Monday, February 28, 2011

How To Create A Pitch Bible With Heather Kenyon

I'm taking a great writing class from WIA (Women In Animation) president and animation script writer Lisa Goldman. She is schooling a small group of us in the art of creating character pitch bibles.

There are many similarities between pitching a picture book dummy to editors and pitching to animation  producers. The idea has to live on it's own. Someone has to be able to pick up the dummy or pitch bible and know what your book or show is about.

What I'm finding is developing a character pitch bible is helping me create and fine tune my StoryWorld.

Here is a great video of Heather Kenyon, VP of Project Development and Sales for Starz Animation talking about creating pitch bibles.

How to Create a Pitch Bible with Heather Kenyon from Creative Talent Network on Vimeo.

Great stuff!

You can join Women In Animation here.

Sunday, February 27, 2011

Creating StoryWorlds for Transmedia Kids

 "I want to create experiences that allow the audience to step into the shoes of the protagonist."-Lance Weiler

When I talk to most people in publishing and tell them I am creating character bibles & StoryWorlds for kids IP, they usually look at me kind of funny and ignore what I say or ask, "what?"

I tell them I'm an obsessed student of transmedia, and in order to create a compelling digital storytelling experience on the web (i.e. to get & retain eyeballs), you need to create an amazing place for your digital story to live and be shared.

You need to create context. That's what StoryWorld is. And it will become increasingly more important as more and more digital products come to market.

As Rick Richter, from RUCKUS MEDIA GROUP famously said, "There are 30,000 Kids APPS in the APP store and 27,000 are bad." How will you get noticed?

This is why context (StoryWorld) counts. But don't take my word for it, listen to what Brian O'Leary said in his TOCCON keynote entitled: CONTEXT FIRST: A UNIFIED FIELD THEORY OF PUBLISHING.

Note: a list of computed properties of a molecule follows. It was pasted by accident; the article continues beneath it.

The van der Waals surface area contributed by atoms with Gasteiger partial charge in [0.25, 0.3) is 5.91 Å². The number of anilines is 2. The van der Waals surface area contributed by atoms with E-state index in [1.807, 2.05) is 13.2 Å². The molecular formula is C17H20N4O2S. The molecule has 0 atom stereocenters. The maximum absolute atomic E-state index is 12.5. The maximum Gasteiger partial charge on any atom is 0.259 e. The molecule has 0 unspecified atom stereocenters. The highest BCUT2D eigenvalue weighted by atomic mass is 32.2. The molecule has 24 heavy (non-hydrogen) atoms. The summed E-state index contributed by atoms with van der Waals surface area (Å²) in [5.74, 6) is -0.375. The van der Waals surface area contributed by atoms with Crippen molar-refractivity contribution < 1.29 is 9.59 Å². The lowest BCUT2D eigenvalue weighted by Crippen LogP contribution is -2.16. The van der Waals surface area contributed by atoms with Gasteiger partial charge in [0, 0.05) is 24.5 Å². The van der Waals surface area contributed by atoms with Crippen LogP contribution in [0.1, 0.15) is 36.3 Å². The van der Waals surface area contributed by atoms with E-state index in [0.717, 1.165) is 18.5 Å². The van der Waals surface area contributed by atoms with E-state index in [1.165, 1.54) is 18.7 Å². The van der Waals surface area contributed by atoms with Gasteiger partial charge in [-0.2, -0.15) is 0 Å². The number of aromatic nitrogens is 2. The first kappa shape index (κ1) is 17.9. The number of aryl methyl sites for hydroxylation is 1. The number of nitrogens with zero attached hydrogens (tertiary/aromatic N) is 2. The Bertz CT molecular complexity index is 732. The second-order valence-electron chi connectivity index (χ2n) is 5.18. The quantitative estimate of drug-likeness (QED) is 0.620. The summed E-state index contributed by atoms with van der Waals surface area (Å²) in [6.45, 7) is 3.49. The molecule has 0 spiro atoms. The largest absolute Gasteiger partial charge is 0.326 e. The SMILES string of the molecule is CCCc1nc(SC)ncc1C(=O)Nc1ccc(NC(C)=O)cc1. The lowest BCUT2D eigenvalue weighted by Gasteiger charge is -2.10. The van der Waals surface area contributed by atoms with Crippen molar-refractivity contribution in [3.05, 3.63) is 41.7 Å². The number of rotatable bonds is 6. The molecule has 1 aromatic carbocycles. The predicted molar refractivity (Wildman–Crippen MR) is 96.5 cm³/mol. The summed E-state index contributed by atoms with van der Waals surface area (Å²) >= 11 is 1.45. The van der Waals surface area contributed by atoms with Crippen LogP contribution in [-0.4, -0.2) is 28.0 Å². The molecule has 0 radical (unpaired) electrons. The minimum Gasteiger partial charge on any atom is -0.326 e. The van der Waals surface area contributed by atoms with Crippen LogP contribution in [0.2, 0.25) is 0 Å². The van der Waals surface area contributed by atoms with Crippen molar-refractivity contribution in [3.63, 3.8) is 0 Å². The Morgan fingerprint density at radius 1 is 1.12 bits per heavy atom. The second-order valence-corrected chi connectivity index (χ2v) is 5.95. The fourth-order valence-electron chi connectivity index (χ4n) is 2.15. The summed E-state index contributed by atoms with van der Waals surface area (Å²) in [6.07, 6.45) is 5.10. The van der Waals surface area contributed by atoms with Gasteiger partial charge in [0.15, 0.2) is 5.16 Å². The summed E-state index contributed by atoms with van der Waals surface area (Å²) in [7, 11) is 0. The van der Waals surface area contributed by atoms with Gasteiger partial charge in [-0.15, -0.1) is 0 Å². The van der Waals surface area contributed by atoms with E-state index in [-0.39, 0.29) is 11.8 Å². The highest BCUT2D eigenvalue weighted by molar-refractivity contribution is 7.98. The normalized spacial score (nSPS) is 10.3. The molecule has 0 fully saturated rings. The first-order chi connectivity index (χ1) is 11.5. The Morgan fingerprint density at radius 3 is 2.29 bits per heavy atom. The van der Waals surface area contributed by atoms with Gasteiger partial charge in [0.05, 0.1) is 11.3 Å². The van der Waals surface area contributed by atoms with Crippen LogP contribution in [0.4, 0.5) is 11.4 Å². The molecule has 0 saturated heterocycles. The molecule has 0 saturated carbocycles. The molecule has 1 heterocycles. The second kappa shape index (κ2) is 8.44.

O'Leary asks, "how will what we publish be discovered?" Along with metadata and killer SEO, I believe an awesome StoryWorld is a key component to building & serving your community.
That's right, I said serve, that's what digital natives expect. If you don't give them what they need, they will MASH IT UP & MAKE it themselves.

They get it.

Transmedia and film has much to teach those of us coming from traditional publishing. At the SCBWI conference this year, John Carlin, president of the awesomely COOL FUNNY GARBAGE, told illustrators to look to other media to inform their decisions in creating digital stories & STORYBOOK APPS.

But where will these new digital STORYBOOK APPS live? Most get lost in the APP store. Where is the StoryWorld they belong to? If you don't have a killer IP like Dr. Seuss or Olivia, how will you ever get noticed?

Listen to what Lance Weiler, chief story architect of Seize The Media, has to say about creating a StoryWorld:

If you are interested in creating digital stories, APPS, games or any product for digital play, I encourage you to become a student of transmedia. And not just because it's the 2011 buzz word for trend watchers. Do it because this is where digital natives live ALREADY. Read "The Kids Get it, Even If You Don't": Transmedia Storytelling in The Classroom by Ian Harper. 

And here's a great article by Robert Pratten: Transmedia Storytelling: Getting Started, located on the WORKBOOK PROJECT website.

Transmedia is transforming publishing as we know it. And located at the center of the transmedia experience is the StoryWorld. What StoryWorlds have you found on the web?

The first StoryWorld Conference will take place in San Francisco, October 31 - November 2, 2011and bring together creators, writers, artists, producers, publishers, directors, and game designers to discuss and share transmedia strategies.